PHOTOS: New Neo-Panamax Cranes Arrives at the Port of Savannah

The MV Swan passes Historic River Street in Savannah, Ga., as it transports four new Konecranes ship to shore cranes up the Savannah River to the Port of Savannah, Wednesday, November, 22, 2017. (GPA Photo/Stephen B. Morton)

Four new Neo-Panamax cranes arrived into the Port of Savannah in Georgia last week as the nation’s largest single container facility continues to expand its fleet of ship-to-shore container cranes.

“To see these massive new cranes arrive flying the stars and stripes makes us proud to be part of an operation that provides jobs and opportunity for so many,” said Georgia Ports Authority Executive Director Griff Lynch.

The cranes arrived from China aboard the heavy lift vessel Swan on November 22, 2017. Once commissioned, the new cranes will bring Savannah’s fleet to 30. Six additional cranes will arrive in 2020.

When all are commissioned, the upgrade will allow the port to move nearly 1,300 containers per hour over the port’s 10,000 contiguous feet of dock and nine berth spaces.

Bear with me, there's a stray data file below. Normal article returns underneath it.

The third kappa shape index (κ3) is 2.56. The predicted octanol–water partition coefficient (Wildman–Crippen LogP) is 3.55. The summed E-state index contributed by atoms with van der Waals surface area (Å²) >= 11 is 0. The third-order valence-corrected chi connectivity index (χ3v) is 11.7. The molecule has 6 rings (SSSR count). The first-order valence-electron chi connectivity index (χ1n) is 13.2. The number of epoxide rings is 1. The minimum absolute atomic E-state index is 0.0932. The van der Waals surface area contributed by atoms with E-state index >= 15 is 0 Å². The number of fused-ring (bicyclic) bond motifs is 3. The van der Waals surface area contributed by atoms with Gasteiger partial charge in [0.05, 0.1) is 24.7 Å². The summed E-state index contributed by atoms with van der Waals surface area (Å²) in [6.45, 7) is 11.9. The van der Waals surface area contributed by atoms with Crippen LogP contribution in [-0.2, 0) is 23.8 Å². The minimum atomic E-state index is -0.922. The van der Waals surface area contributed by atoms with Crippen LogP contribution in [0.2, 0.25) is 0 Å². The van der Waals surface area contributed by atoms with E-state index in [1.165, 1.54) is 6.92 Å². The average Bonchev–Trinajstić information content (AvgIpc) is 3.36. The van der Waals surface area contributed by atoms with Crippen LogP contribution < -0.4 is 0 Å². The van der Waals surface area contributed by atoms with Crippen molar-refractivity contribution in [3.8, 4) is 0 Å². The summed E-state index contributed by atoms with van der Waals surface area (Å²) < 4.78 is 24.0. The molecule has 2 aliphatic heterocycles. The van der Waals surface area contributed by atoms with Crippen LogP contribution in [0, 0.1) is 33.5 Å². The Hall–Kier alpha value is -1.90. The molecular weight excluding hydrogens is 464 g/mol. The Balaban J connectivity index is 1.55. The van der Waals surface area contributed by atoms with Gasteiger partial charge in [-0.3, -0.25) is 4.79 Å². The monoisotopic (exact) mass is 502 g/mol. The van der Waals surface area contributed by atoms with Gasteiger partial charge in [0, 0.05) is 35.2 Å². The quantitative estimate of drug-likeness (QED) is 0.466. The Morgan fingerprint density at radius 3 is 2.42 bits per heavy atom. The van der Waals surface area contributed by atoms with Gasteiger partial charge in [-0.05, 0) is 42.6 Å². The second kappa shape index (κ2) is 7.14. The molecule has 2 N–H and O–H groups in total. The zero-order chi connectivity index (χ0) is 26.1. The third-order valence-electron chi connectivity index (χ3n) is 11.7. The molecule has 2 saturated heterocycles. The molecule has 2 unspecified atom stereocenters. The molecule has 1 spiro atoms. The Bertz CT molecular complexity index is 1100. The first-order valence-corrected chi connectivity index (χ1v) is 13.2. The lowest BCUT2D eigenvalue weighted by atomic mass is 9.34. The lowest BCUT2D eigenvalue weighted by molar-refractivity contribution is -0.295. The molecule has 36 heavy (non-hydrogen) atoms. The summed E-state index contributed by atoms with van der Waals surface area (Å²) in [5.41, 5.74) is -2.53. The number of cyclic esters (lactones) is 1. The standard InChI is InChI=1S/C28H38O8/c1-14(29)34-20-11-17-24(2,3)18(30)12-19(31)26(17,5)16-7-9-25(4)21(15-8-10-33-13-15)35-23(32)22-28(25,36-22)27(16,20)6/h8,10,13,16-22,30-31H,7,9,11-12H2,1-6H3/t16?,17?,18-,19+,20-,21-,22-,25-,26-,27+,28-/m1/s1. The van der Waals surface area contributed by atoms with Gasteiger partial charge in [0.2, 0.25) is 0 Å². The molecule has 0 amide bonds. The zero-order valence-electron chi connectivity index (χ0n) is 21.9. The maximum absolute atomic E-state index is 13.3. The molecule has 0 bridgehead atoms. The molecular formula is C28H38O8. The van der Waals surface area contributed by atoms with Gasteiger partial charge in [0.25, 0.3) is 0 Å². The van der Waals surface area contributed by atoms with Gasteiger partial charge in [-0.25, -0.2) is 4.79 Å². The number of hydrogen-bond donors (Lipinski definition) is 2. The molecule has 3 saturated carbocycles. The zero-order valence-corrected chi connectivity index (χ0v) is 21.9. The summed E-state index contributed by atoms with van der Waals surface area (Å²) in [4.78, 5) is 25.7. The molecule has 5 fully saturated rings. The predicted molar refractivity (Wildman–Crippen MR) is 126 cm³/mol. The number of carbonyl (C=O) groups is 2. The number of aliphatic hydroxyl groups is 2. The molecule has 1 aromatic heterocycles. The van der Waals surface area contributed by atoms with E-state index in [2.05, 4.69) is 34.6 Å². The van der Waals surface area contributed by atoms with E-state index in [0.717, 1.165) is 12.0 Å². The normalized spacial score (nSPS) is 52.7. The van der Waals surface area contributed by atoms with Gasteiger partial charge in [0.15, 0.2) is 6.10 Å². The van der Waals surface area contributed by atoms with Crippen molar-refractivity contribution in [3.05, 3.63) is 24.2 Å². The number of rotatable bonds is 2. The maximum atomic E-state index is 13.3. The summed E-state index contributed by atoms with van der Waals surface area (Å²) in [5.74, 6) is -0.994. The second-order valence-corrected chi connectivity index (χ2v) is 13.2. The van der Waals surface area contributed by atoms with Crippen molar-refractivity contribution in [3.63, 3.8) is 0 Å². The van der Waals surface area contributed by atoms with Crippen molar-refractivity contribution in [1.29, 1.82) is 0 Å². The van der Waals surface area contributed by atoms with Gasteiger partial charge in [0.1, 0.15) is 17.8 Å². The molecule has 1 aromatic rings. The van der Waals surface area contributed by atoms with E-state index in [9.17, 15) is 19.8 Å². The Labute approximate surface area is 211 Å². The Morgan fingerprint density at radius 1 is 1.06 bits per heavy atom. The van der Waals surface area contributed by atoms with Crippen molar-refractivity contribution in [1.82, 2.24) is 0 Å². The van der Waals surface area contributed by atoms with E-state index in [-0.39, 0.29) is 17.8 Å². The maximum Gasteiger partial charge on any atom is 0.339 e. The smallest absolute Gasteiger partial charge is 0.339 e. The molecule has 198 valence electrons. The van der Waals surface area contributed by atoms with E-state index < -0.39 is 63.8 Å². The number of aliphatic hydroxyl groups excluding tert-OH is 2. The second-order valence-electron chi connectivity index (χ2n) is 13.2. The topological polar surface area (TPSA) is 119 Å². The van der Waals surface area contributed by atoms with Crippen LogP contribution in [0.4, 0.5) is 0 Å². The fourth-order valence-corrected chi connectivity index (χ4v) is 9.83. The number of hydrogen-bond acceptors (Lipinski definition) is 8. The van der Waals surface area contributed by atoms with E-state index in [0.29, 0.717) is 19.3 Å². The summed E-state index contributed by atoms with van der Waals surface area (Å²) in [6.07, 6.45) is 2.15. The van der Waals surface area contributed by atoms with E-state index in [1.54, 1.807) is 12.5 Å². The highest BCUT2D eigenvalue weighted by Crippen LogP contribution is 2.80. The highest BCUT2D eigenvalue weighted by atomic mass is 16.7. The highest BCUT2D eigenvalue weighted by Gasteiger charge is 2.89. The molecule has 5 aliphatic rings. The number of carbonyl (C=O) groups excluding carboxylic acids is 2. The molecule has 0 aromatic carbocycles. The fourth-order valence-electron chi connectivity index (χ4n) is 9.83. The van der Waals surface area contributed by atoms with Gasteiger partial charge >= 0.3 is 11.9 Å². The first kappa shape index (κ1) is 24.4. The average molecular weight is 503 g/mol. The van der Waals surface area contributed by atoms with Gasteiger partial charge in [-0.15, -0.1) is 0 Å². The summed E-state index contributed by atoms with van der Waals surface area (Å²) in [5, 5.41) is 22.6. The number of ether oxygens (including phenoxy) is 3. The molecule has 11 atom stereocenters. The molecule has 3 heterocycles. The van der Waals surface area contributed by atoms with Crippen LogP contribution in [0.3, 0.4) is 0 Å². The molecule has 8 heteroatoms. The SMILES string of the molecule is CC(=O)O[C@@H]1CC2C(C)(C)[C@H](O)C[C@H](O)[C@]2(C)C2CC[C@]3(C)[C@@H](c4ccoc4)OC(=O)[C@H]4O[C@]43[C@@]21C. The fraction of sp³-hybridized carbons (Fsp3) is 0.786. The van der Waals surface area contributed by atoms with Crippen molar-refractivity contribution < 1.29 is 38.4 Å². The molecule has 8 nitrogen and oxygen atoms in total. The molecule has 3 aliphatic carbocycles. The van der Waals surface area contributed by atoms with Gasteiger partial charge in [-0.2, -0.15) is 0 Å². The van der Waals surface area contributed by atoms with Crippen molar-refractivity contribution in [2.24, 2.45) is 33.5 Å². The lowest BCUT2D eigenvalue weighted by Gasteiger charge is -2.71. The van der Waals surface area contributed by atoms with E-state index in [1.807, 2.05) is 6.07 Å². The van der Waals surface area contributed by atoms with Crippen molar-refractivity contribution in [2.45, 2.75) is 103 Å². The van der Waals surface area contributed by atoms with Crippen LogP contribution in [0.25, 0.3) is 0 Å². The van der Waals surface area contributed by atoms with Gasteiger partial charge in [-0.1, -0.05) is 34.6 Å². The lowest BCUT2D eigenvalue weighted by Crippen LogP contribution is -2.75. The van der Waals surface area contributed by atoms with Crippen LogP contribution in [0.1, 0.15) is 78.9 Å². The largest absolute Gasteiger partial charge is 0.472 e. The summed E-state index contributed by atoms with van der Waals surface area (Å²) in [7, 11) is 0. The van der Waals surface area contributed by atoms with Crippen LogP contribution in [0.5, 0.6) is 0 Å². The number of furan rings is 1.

(GPA Photo/Stephen B. Morton)

Chief Operating Officer Ed McCarthy said the advantage of these new cranes will be multiplied by several other ongoing infrastructure improvements, including the Mason Mega Rail Terminal. That project will double the Port of Savannah’s annual rail lift capacity to 1 million container lifts, expanding the port’s reach into the Midwest.

“These new cranes will prepare us for the next wave of growth for Georgia and the nation,” McCarthy said. “Today’s 15 percent increase in our crane fleet will help GPA stay ahead of the growth curve. Nearly two-thirds of the ships serving the Port of Savannah are Neo-Panamax vessels, and we expect the shipping lines to continue their shift toward larger vessels.”

The Neo-Panamax cranes are tall enough to lift containers 152 feet above the dock, with their booms reaching out 192 feet – making them big enough to handle the largest ships arriving via the Expanded Panam Canal. Lift capacity for each crane is 72 tons. With the booms up, the cranes are 412 feet tall.

(GPA Photo/Stephen B. Morton)

Upon arrival, technicians must lift and secure the boom for each crane, and complete electrical attachments, mechanical alignments and testing before the cranes are put into use. The first of the new cranes will go into service in February. Two more will be commissioned in March, with the final crane going into service in April.

“This investment, totaling $47 million, will help bring in more business and support more jobs, not only for Georgia but for the entire Southeast United States,” Lynch said.